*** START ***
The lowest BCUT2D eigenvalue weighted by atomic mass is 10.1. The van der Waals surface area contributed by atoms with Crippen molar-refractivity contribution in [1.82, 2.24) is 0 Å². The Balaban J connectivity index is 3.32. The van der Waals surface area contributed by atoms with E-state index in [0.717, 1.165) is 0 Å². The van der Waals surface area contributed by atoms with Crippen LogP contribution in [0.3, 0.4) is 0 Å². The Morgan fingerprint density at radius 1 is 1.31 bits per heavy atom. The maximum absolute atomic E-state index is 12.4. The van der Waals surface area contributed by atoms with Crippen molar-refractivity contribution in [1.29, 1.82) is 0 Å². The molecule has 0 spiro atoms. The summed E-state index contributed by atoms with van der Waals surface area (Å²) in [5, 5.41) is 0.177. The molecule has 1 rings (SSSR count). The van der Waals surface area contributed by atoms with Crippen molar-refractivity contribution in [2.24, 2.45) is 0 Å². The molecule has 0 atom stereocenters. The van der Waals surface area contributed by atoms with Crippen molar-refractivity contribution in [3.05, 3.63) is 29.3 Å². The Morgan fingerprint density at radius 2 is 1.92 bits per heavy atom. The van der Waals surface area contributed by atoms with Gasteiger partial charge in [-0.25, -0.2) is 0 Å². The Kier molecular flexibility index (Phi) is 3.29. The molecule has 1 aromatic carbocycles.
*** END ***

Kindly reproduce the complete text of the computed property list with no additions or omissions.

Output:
The lowest BCUT2D eigenvalue weighted by atomic mass is 10.1. The van der Waals surface area contributed by atoms with Crippen molar-refractivity contribution in [1.82, 2.24) is 0 Å². The Balaban J connectivity index is 3.32. The van der Waals surface area contributed by atoms with E-state index in [0.717, 1.165) is 0 Å². The van der Waals surface area contributed by atoms with Crippen LogP contribution in [0.3, 0.4) is 0 Å². The Morgan fingerprint density at radius 1 is 1.31 bits per heavy atom. The maximum absolute atomic E-state index is 12.4. The van der Waals surface area contributed by atoms with Crippen molar-refractivity contribution in [1.29, 1.82) is 0 Å². The molecule has 0 spiro atoms. The summed E-state index contributed by atoms with van der Waals surface area (Å²) in [5, 5.41) is 0.177. The molecule has 1 rings (SSSR count). The van der Waals surface area contributed by atoms with Crippen molar-refractivity contribution in [2.24, 2.45) is 0 Å². The molecule has 0 atom stereocenters. The van der Waals surface area contributed by atoms with Crippen molar-refractivity contribution in [3.05, 3.63) is 29.3 Å². The Morgan fingerprint density at radius 2 is 1.92 bits per heavy atom. The van der Waals surface area contributed by atoms with Gasteiger partial charge in [-0.25, -0.2) is 0 Å². The Kier molecular flexibility index (Phi) is 3.29. The molecule has 1 aromatic carbocycles.